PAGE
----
jlishman2158 likes this.
  13. SparkMaths

    SparkMaths Occasional commenter

    Sorry to hear that, good luck with it. I've had a couple of 1 year contracts and also had to reapply for my job.

    The first school was very inconsiderate and organised the interviews on the same day as parents evening, later complaining that I wasn't prepared for the parents evening.

    The second school had the interviews in the middle of me moving house so I couldn't prepare the lesson I wanted, not their fault of course.

    The point is that you should never accept such a contract unless you are prepared to leave after a year as you have no control over when the interview will be.
  14. frustum

    frustum Star commenter

    [QUOTE="SparkMaths, post: 13009998, member: 24587428"
    The first school was very inconsiderate and organised the interviews on the same day as parents evening, later complaining that I wasn't prepared for the parents evening.[/QUOTE]

    I saw that happen, too. To add insult to injury, it was a year 12 parents' evening, and the poor chap didn't get the job, leaving him with about an hour to get over it and be ready to talk to the parents of a group he would no longer be seeing through the A-level.
    agathamorse likes this.
  15. lovejoy_antiques

    lovejoy_antiques Senior commenter

    Even if you get the job. Never forget how shoddily you have been treated.
  16. amysdad

    amysdad Established commenter

    You're physics and maths. Look on the "Rest of the World" section at the jobs available now. In much more interesting places, with less stress and hassle, and more money. Apply for some - you'll get one quickly if you're any good - tell your current school you want to see what's out there before deciding.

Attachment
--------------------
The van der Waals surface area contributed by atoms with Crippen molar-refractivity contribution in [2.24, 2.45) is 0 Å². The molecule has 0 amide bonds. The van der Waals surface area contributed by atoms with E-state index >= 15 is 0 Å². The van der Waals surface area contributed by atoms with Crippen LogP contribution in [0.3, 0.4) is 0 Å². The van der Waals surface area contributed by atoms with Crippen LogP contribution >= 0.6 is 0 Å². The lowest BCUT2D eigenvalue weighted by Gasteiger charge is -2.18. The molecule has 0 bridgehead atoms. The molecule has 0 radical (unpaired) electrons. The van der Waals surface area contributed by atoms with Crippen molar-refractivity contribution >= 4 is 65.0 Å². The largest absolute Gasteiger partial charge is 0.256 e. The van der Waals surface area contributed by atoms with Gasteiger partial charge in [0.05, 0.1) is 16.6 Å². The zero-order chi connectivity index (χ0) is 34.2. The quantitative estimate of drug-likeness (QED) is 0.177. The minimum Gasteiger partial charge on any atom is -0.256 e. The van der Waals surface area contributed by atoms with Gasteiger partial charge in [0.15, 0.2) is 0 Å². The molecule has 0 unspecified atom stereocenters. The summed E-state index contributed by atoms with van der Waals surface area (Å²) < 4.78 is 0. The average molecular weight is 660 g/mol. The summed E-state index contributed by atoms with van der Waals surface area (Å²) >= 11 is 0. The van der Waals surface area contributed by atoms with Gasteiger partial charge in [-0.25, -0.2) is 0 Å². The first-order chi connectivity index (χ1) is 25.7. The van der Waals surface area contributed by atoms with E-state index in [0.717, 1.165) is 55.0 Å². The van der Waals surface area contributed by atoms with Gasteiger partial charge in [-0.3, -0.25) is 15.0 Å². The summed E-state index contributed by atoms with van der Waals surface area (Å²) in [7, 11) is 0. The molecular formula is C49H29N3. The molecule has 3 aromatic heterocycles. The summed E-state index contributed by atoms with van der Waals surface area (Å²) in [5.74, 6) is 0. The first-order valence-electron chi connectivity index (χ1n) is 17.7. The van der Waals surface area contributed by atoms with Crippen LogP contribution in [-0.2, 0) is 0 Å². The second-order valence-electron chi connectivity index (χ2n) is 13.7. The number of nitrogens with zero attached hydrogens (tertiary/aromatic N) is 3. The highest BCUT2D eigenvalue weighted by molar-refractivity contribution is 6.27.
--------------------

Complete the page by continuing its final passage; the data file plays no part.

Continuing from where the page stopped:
renegade29 and agathamorse like this.
  17. Piranha

    Piranha Star commenter

    No, it isn't good, and I agree that looking for another job would be a good idea. One explanation might be that the person doing the maternity cover impressed so much that they want to give her a chance at the permanent role. There doesn't seem to be anything you can do about it, as you have no real employment rights until you have been there for two years, so they could even do this if you had been employed on a permanent contract.

    As others have pointed out, your skills are very much in demand at the moment, so you can job hunt with confidence. It is up to you whether you apply for the job at your current school - if it were me, that would depend on how much I like working there.
    agathamorse likes this.
  18. phatsals

    phatsals Senior commenter

    You don't say how long either of you have actually been employed, but both of you are currently on equal terms, fixed term contracts of one year. As the other person is covering a mat leave, the school already knew they would have a second (temp) vacancy.

    They will have one permanent vacancy, not two. In fairness, both of you should be invited to apply and both of you be given equal opportunity. You were misled at interview, deliberately or otherwise, but it is becoming increasingly commonplace to change perm to FTC. The time to argue this would be at the beginning, now it is too late. You are both in the same boat.

    As others have said, lesson learnt, you won't fall for this one again. If you like the school, apply, if you can't get past it, move on. A physics and maths teacher is rare as hens teeth, you won't struggle to find another job. For me, I'd go, one of you won't get the job, the other will have to continue working to contract end. If I were covering Mat leave I'd consider everything a bonus, great employer, ie 6 month increased to a year, chance of perm - all good. If I were you, bitter taste, applied for perm, told it was Fixed Term, told to apply again - all not good.
    agathamorse likes this.
  19. 50sman

    50sman Lead commenter

    If you can teach physics you can command your salary and choose your school!